Prafulla Chandra was a synthetic Inorganic chemist with active interest in organic molecules and reactions especially to the chemistry of thio-organic compounds. His initial work which made him famous was based on the chemistry of inorganic and organic nitrites, he was regarded as “Master of Nitrites”. He continued his work on related compounds and thereon shifted to organic thio-compounds and their metal complexes. The metal which particularly fascinated him was mercury, maybe because it has extensively important role in Indian medicine system of Ayurveda.
In 1894, P C Ray began analysis of certain rare Indian minerals in his quest to discover some new element to fill the gaps in Mendeleev’s Periodic table. He soon reported the first ever synthesis of the previously unknown compound of Mercurous Nitrite Hg2(NO2)2, which he narrates in his autobiography as "the discovery of mercurous nitrite opened a new chapter in my life". This compound of mercury was a fascinating example of two relatively unstable ions combining to form a stable substance.
The formation of mercurous nitrite, Hg2(NO2)2 was an accidental discovery, while he was trying to react excess mercury with cold dilute nitric acid to synthesize mercurous and mercuric nitrates, Hg2(NO3)2 and Hg(NO3)2. During the course of reaction, he noticed the appearance of a yellow crystalline solid on the sides which on analysis revealed to be the unknown mercurous nitrite. The nitrite ion probably was the result of initial reduction of nitric acid by mercury. The pertinent point to be noted here is that stable mercury(I) complexes are very few in existence, even today, owing to the instability of mercury(I) towards disproportionation to mercury(II) and metallic mercury in solution.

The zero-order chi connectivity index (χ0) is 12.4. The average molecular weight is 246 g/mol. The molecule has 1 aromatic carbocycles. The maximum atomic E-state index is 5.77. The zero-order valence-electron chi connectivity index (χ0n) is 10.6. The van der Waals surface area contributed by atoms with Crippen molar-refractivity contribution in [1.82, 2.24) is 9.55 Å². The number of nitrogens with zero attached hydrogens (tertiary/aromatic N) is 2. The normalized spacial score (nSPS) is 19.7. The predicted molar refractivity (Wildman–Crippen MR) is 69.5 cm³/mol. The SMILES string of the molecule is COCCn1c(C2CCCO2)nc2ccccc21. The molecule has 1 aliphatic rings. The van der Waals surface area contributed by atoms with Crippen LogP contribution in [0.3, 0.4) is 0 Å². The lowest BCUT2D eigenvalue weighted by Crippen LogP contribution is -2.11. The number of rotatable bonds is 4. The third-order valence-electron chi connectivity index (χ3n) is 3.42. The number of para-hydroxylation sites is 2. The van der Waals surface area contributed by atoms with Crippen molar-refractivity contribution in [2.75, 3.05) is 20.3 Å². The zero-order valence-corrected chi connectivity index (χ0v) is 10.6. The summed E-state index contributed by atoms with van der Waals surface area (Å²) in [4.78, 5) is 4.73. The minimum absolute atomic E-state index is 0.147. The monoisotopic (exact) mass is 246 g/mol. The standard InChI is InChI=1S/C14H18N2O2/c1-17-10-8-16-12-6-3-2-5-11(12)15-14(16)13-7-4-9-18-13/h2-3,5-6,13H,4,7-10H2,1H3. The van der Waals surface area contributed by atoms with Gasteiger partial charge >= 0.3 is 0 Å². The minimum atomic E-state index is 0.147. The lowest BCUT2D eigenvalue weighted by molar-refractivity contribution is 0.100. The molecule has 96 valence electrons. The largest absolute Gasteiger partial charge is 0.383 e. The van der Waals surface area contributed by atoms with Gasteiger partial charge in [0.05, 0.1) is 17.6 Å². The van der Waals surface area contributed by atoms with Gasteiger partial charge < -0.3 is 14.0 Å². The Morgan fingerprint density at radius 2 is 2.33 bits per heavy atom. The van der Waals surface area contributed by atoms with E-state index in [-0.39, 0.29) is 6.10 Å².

This discovery was first published in the Journal of Asiatic Society of Bengal (1896), and immediately noticed by Nature magazine, which mentioned the work in its issue of May28, 1896, “A paper by Dr. P. C. Ray….. on mercurous nitrite, that is worthy of note…”.
In further course of his research, he published numerous significant research papers on nitrites and its related derivatives. This series of work by Ray and his students, led to laying the foundation of first research school of modern Chemistry in India. Now with advances in analysis techniques, the compound has now been structurally analysed using X-ray crystallography techniques (1985, 1986, 2011). As can be seen from the figure, the molecule is planar and centrosymmetric. The Hg atom is unsymmetrically bonded to nitrite ion through the two oxygen atoms, thereby forming a four membered chelate ring.The Hg-Hg bond length is 2.54 Å and the shorter and longer Hg-O distances are 2.20 Å and 2.61 Å respectively.
Figure: Molecular view of Hg2(NO2)2
Another of his major contribution was the synthesis of ammonium nitrite in pure form via double displacement between ammonium chloride and silver nitrite.
He also reported that on careful heating to 70oC in moderate vacuum, a part of the ammonium nitrite goes through the process of sublimation via vaporization. He further worked upon it to determine the vapour density of ammonium nitrite and observed that his experimental density value agreed very well with the calculated figure, thereby showing that the salt existed in ion-pair form. In those times, only ammonium chloride salt was known to exhibit this property. In 1912, he presented this work at Chemical Society, United Kingdom before a distinguished audience including Noble Laureate William Ramsay. In its issue, the Nature magazine mentioned the work as, “…a further accomplishment in determining the vapour density of this very fugitive compound.”